Chef’s pick: Pork tenderloin in a tangy cayenne and ginger curry

“I make a spicy sweet millet pilaf with Saskatchewan grains, and over it is a pork curry made from the hock [the pig knuckle] and two ingredients that North Americans love: whipping cream and garlic. It’s about as local as it gets.” —Chef/Co-owner Meeru Dhalwala

Foreign Concept, Calgary

Chef Duncan Ly’s stylish Pan-Asian restaurant incorporates flavours and techniques from several Asian cuisines to create a true sense of fusion. Charcuterie isn’t typically found at Asian restaurants, but Ly’s vision for Foreign Concept includes house-made cured meats like duck prosciutto, soy and garlic beef jerky, and five-spice bacon for a unique cultural mash-up.

Chef’s pick: Asian charcuterie

 “I’ve always been a fan of charcuterie on my menus. The challenge was to do it in a new way that fit the concept of alternative Asian dining—in addition to using the Asian spices in the meats, we’re playing with the accompaniments, including pickled vegetables and steamed buns.” —Chef-owner Duncan Ly

Rostizado, Edmonton

A modern Mexican roast house owned by the team behind Edmonton’s popular Tres Carnales taqueria, Rostizado serves family-style dishes showcasing the flavours of Latin America, Europe and the Middle East. Big chunks of roast meat are the order of the day, like the traditional Arrachera skirt steak with smoked potatoes, chimichurri, refried pinto beans and yucca chips.

Chef’s pick: Arrachera skirt steak

“For this menu I went more Mexican than a Canadian-Mex fusion, but steak and potatoes is very Edmontonian. The beans that accompany this dish are a product of Canada and the chimichurri garnish [gives it a] Latin flavour.” —Chef Edgar Gutierrez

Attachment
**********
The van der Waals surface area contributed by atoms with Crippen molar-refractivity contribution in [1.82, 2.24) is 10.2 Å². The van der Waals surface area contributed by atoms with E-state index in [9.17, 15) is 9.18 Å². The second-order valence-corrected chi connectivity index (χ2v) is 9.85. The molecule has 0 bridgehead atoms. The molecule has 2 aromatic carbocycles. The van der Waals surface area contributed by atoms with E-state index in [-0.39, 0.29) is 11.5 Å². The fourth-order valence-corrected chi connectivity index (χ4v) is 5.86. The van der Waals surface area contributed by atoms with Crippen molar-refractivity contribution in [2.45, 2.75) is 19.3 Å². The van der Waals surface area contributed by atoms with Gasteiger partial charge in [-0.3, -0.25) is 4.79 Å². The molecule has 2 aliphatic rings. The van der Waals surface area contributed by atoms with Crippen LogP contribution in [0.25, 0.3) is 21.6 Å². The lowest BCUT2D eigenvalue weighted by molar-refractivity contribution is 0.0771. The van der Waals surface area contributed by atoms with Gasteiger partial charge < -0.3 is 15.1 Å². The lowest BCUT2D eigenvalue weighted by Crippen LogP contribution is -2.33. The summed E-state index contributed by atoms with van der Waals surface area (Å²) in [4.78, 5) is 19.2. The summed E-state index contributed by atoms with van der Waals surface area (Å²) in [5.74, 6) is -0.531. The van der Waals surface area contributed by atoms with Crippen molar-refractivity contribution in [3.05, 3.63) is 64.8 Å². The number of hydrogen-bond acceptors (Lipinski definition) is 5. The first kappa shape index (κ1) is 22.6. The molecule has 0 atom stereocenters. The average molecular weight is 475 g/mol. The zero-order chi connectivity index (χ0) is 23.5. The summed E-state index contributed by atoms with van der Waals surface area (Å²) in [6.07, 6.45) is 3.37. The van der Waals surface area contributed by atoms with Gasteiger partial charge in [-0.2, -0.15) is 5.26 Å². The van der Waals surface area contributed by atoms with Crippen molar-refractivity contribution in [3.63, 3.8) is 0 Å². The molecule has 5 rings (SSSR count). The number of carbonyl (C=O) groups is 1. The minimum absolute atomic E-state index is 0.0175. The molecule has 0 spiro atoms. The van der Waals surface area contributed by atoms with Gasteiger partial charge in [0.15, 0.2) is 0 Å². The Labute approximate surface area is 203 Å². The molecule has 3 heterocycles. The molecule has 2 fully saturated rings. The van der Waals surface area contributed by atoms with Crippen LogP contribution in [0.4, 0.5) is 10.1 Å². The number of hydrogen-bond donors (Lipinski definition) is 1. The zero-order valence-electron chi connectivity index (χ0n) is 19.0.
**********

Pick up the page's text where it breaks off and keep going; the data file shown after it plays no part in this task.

House Piccolo, Salt Spring Island, B.C.

Originally from Finland, chef Piccolo Lyytikainen runs this charming restaurant in a small historical former home in the town of Ganges on Salt Spring Island. Specializing in European-style fine dining, Lyytikainen’s Scandinavian-inspired dishes make the most of B.C.-sourced ingredients, including local, seasonal venison jazzed up with traditional juniper and lingonberry preserves.

Chef’s pick: Venison grand veneur

“I take the venison a bit further [than typical Canadian versions] by adding a Scandinavian twist with some aromatic junipers and a splash of gin and lingonberry preserves, rather than cranberry, for that hint of tartness and sweetness.” —Chef Piccolo Lyytikainen

Odd Couple, Saskatoon

Owned by the Yuen family, who emigrated from Hong Kong in the 1990s, Odd Couple loves taking familiar Canadian dishes and giving them an Asian spin. The kitchen has fun with the menu, serving up dishes like the sausage, eggs and potstickers Saturday brunch, which is a cheeky take on a Ukrainian-Canadian classic.   

Chef’s pick: Asian sausages, eggs and potstickers

“This dish is a tribute to sausages and perogies, which is so Canadian, especially in terms of Saskatchewan food. We make potstickers using sweet potatoes, cilantro and Thai chili, [our take on] a traditional potato perogy.” —Owner Andy Yuen

Arrachera skirt steak at Rostizado in Edmonton

Five Canadian Spots to Experience Faraway Cuisines: 

For Asian fare: You’ll find Cantonese, Japanese, Taiwanese, Shanghainese, Korean and more along “Food Street” (Alexandra Road) in Richmond, B.C.

For Portuguese fare: There’s often a lineup for piri piri roast chicken at Rôtisserie Romados in Montreal’s Little Portugal neighbourhood.

For Greek fare: Toronto’s Greektown on Danforth Avenue bursts with Mediterranean flavours. From souvlaki to tzatziki, you’ll find it all here.

For Lebanese fare: Central Ottawa’s downtown core and ByWard Market neighbourhood are packed with shawarma joints serving grilled meat wraps.

For Indian fare: There are a number of spicy options to choose from along Regina’s Victoria Avenue between Winnipeg and Park streets.